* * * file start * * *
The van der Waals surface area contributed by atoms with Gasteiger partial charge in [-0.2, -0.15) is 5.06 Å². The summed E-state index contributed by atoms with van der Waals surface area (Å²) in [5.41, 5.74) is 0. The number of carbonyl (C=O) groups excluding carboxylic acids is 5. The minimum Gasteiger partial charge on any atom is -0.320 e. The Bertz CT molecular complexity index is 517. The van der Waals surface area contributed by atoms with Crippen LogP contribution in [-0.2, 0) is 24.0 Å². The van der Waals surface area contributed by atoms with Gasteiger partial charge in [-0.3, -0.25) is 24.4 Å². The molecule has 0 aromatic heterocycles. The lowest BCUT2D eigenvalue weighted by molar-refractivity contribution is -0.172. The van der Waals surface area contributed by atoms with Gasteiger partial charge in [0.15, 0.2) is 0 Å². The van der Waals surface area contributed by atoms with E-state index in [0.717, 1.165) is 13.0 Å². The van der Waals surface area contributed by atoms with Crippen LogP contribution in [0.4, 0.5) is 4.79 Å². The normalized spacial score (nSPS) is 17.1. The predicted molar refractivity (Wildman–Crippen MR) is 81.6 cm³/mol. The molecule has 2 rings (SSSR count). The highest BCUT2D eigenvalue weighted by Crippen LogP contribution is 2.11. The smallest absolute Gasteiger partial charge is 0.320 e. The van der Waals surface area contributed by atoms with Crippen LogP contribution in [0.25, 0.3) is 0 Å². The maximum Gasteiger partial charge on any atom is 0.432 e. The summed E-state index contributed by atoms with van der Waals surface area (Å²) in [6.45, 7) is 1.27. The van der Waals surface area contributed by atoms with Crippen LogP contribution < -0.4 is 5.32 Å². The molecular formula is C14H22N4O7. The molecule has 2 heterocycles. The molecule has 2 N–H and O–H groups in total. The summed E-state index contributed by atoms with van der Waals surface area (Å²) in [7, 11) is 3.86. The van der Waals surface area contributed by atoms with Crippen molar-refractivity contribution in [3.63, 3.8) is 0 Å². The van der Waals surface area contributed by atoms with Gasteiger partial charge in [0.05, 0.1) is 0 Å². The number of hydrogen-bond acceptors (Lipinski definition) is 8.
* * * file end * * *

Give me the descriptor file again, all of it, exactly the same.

The van der Waals surface area contributed by atoms with Gasteiger partial charge in [-0.2, -0.15) is 5.06 Å². The summed E-state index contributed by atoms with van der Waals surface area (Å²) in [5.41, 5.74) is 0. The number of carbonyl (C=O) groups excluding carboxylic acids is 5. The minimum Gasteiger partial charge on any atom is -0.320 e. The Bertz CT molecular complexity index is 517. The van der Waals surface area contributed by atoms with Crippen LogP contribution in [-0.2, 0) is 24.0 Å². The van der Waals surface area contributed by atoms with Gasteiger partial charge in [-0.3, -0.25) is 24.4 Å². The molecule has 0 aromatic heterocycles. The lowest BCUT2D eigenvalue weighted by molar-refractivity contribution is -0.172. The van der Waals surface area contributed by atoms with Gasteiger partial charge in [0.15, 0.2) is 0 Å². The van der Waals surface area contributed by atoms with E-state index in [0.717, 1.165) is 13.0 Å². The van der Waals surface area contributed by atoms with Crippen LogP contribution in [0.4, 0.5) is 4.79 Å². The normalized spacial score (nSPS) is 17.1. The predicted molar refractivity (Wildman–Crippen MR) is 81.6 cm³/mol. The molecule has 2 rings (SSSR count). The highest BCUT2D eigenvalue weighted by Crippen LogP contribution is 2.11. The smallest absolute Gasteiger partial charge is 0.320 e. The van der Waals surface area contributed by atoms with Crippen LogP contribution in [0.25, 0.3) is 0 Å². The maximum Gasteiger partial charge on any atom is 0.432 e. The summed E-state index contributed by atoms with van der Waals surface area (Å²) in [6.45, 7) is 1.27. The van der Waals surface area contributed by atoms with Crippen LogP contribution < -0.4 is 5.32 Å². The molecular formula is C14H22N4O7. The molecule has 2 heterocycles. The molecule has 2 N–H and O–H groups in total. The summed E-state index contributed by atoms with van der Waals surface area (Å²) in [7, 11) is 3.86. The van der Waals surface area contributed by atoms with Crippen molar-refractivity contribution in [3.63, 3.8) is 0 Å². The van der Waals surface area contributed by atoms with Gasteiger partial charge in [0.05, 0.1) is 0 Å². The number of hydrogen-bond acceptors (Lipinski definition) is 8.